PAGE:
Who lives in a pineapple under the sea? We all know the answer.
There is so much to love about this this show – the humor, characters, and even the premise.
Now onto the moments from or about this show that stand out to me the most.
Remember that theory where they all represented the 7 deadly sins? It was more creative and interesting than other conspiracy theories, where the premise is just a dream or imagination. However, that theory has been debunked. Nevertheless, I still enjoyed it.
The characters are great. SpongeBob is funny, entertaining, and silly, as well as very immature for his age. Speaking of which, his age is inconsistent.
His boating license says that he was born in 1986, which would have made him 13 when the show was released. The 2004 movie hinted that he has been working at the Krusty Krab for over 31 years.
But the creators said that SpongeBob has no age. He is just silly. Confusing, huh?
Another detail I noticed, especially in the earliest episodes, is that when SpongeBob sings, his voice sounds totally different. This happened in the “Ripped Pants,” “Sweet Victory,” and “Pizza Delivery” songs. Why is that?
In later (and some earlier) songs, such as those from the 2004 film, the “F.U.N.” song, and the “Campfire Song” song, SpongeBob’s voice sounds exactly like his normal speaking voice. It doesn’t seem like this has ever been explained.
Now onto the other characters. Patrick is just as immature and silly as SpongeBob. No wonder they’re close friends.
But why is Squidward called Squidward if he is an octopus? Although he’s anything but easygoing, he is still likable. The moments when he and SpongeBob fight crack me up.
And Sandy? A squirrel who lives underwater in an air dome, yet misses Texas? She sang about missing Texas in one episode. And like SpongeBob, her voice changed too. Although this was obnoxious, it was also funny when SpongeBob and Patrick distorted their bodies and went, “I’m Texas.” LOL.
Mr. Krabs is great too, and greedy for money. He also has a daughter named Pearl, who is a whale. Like others, I assume that she must’ve been adopted.
Anyway, another memorable character is Plankton (as well as his computer wife, Karen). Plankton—that little creature who is evil and wants to steal the secret formula to the crabby patties, (which, by the way, might be vegetarian).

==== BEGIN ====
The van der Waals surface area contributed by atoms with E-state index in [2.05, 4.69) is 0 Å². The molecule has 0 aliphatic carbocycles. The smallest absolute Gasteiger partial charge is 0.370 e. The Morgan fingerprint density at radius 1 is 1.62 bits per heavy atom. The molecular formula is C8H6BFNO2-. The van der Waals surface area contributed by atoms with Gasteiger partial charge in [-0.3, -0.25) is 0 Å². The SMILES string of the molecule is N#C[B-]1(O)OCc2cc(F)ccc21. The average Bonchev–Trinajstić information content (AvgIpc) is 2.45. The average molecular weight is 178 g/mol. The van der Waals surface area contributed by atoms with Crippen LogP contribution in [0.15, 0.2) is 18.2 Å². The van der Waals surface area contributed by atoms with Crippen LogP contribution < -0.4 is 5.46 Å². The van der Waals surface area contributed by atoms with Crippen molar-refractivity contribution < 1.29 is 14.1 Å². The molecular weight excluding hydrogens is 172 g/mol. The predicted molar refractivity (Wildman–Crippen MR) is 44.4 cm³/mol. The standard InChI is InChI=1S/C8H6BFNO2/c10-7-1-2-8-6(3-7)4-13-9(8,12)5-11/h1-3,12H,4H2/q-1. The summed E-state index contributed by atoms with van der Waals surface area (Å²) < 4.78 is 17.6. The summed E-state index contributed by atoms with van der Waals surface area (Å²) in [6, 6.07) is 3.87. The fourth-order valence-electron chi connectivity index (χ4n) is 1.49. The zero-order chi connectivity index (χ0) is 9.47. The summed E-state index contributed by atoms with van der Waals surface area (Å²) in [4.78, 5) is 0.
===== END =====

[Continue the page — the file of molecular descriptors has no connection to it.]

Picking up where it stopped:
I particularly love the episode, “Goo-Goo Gas,” where Plankton decides to turn Mr. Krabs into a baby to steal the formula. It was so clever. The ending to that episode was very, very funny. I laughed so hard that my mom told me to take deep breaths.
The old episodes are better, though. That is why many hated the episodes after that—they had new writers. However, I liked “SpongeBob” for about a year or two and then lost interest for years. So, when I reunited with it, I didn’t see any differences to the old episodes. I thought those episodes were completely fine.
However, that was only a few. Most of them I did not see. But if everybody says that they are bad, then I won’t see them.
In fact, there are old episode moments I like. “Is mayonnaise an instrument?” Ha, ha, ha. That line never gets tiring. I laugh at many of the pre-2004 movie episodes.
Now one plot hole I noticed is that outside the ocean is real life, not a cartoon. Yes, in that dream episode, Sandy had a dream where the land was cartoon. But, hey, that was just a dream.
So, what happens if a scuba diver goes underwater? Do they freak out about becoming a cartoon? Would they reveal this to everyone on the land?
I believe the characters can understand and communicate with humans, like when David Hasselhoff brought SpongeBob and Patrick back to Bikini Bottom in “The SpongeBob SquarePants Movie.”
There is also a sequel where the characters become CGI’s and are on the land with people. I don’t know the plot. But from the trailer, the humans seem to casually accept them and not freak out.
People accepting the animated sea creatures as completely normal has happened in the episode, “Band Geeks,” too, when the characters are about to perform at the Bubble Bowl. They are in a water-filled dome in the middle of a stadium on land.
I don’t know how the show will perform after Stephen Hillenburg’s death. Hopefully, it will resume well.